Jump to content
Linguaholic

Yoshie

Members
  • Content Count

    52
  • Joined

  • Last visited

Posts posted by Yoshie

  1. I like this method and yes it may sound very basic but you have to start somewhere don't you?! Our first stages of learning anything at all were indeed basic so yes I think that this could really help many of us who struggle with the beaten down method of a bunch of words being thrown at us with great expectation that we will easily remember them. I prefer a balance in both words and pictorial material. I find that it most times makes it easier for me to comprehend and memorise the material which keeps me interested. Of course you can use your imagination but sometimes a simple photo or diagram quickens the learning process.

  2. +Victor Leigh That's certainly a smart approach and I believe variety definitely helps to break monotony in any aspect of life itself.Like myself, I tend to get bored with things pretty easily and want to move on to something else or another way of achieving the task at hand. While I was studying languages in school, the prescribed texts were enough in a sense but it was an annual challenge to source the required reading and listening material as I don't reside in the US or so. To add to that, they were a pretty penny but sacrifices were made. So, I say, if you can afford to acquire a good variety of learning material for the language(s) you're studying, do so as it will help greatly with keeping you interested and willing. Travel if you can to experience the authenticity of the language and its speakers and enjoy what it has to offer.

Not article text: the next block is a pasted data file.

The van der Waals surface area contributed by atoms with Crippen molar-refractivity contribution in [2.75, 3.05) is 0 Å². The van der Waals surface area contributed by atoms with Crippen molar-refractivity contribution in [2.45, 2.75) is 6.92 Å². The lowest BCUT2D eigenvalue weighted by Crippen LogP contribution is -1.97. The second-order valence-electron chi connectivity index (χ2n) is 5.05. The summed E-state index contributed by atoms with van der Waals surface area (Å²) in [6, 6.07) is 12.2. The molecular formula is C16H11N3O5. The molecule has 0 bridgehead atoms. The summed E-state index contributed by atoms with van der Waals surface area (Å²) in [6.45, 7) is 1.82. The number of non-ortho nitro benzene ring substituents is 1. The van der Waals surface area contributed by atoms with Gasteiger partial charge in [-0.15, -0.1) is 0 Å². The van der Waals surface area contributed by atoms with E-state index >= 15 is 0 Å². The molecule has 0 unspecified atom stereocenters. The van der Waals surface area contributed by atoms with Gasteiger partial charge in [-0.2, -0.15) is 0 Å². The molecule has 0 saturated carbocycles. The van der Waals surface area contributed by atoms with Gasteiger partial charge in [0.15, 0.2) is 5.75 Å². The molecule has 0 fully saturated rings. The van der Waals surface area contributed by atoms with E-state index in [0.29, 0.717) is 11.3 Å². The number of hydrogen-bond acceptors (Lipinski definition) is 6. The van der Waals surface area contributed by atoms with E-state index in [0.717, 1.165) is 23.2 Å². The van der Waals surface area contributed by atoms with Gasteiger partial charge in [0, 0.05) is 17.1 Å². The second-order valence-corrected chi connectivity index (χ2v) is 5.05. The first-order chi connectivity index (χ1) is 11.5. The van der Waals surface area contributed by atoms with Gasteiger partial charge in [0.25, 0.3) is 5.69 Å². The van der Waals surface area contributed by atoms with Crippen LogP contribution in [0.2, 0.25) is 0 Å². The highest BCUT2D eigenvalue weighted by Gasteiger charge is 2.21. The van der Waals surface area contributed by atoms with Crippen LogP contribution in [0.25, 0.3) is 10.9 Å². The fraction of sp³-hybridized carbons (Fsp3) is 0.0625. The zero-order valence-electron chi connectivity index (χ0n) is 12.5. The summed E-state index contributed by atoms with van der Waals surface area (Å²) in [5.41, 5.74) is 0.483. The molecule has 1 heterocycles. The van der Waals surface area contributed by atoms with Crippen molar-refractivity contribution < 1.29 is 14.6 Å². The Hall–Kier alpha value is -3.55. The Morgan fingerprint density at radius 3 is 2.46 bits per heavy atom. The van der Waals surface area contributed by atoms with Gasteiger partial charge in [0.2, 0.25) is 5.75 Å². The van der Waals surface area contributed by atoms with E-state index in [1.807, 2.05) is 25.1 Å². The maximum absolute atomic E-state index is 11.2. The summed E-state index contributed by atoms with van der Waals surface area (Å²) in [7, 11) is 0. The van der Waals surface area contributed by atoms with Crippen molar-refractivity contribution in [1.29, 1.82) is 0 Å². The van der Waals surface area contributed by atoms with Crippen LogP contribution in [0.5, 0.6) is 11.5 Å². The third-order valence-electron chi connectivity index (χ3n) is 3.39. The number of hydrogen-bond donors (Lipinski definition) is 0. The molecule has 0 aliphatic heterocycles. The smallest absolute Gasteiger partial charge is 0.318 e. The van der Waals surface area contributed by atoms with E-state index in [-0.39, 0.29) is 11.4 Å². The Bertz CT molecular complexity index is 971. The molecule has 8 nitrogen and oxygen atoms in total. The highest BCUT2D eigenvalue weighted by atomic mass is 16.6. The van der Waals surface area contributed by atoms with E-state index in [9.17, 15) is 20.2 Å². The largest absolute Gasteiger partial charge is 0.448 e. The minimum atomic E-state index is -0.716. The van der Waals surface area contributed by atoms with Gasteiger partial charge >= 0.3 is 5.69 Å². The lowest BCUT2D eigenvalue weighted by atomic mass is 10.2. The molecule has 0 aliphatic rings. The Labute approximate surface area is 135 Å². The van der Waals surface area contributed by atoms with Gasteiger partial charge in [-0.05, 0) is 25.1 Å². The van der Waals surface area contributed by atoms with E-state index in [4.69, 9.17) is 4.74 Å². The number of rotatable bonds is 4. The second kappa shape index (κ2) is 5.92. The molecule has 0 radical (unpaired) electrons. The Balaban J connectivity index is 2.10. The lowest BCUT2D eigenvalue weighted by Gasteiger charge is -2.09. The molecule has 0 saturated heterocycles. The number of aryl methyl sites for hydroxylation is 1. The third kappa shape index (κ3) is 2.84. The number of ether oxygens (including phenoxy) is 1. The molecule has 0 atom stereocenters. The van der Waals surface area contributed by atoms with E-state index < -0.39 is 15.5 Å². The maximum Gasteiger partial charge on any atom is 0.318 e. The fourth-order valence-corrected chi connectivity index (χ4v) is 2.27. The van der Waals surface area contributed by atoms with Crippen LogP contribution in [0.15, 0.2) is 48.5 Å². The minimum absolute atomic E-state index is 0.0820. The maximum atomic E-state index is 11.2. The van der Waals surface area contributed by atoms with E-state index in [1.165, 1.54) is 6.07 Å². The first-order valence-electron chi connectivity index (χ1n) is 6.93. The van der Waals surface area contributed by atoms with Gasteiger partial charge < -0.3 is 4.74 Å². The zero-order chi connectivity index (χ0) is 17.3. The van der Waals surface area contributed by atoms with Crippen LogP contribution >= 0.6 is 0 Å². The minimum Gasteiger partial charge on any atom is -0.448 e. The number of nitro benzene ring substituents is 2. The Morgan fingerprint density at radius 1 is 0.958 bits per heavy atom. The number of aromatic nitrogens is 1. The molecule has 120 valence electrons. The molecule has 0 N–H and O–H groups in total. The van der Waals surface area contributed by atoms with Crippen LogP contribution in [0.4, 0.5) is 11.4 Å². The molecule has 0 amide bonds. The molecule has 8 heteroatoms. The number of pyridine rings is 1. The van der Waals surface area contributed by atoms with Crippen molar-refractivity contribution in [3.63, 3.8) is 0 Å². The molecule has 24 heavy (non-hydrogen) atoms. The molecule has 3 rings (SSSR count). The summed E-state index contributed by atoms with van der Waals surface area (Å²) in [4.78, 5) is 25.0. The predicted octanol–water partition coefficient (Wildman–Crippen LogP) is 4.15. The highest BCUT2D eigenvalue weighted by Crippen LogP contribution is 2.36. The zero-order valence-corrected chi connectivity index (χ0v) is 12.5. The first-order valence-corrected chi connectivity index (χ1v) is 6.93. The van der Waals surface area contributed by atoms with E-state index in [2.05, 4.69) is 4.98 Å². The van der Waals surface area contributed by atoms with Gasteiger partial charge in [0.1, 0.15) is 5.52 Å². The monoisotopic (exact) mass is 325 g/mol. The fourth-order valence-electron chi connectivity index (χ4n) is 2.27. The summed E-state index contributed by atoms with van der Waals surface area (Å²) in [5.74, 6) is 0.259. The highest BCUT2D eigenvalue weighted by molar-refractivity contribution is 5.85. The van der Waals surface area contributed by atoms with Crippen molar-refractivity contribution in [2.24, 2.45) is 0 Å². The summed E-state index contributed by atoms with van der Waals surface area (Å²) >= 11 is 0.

3. On 9/20/2016 at 1:30 PM, Staralfur1999 said:

    Ah, well, I just think being hard on ourselves comes naturally when we take on tasks like learning a language. Mainly because it's one of those things that you wish you could learn overnight, then get frustrated that it takes an almost endless amount of time (because language learning is a constant process, even when you're fluent).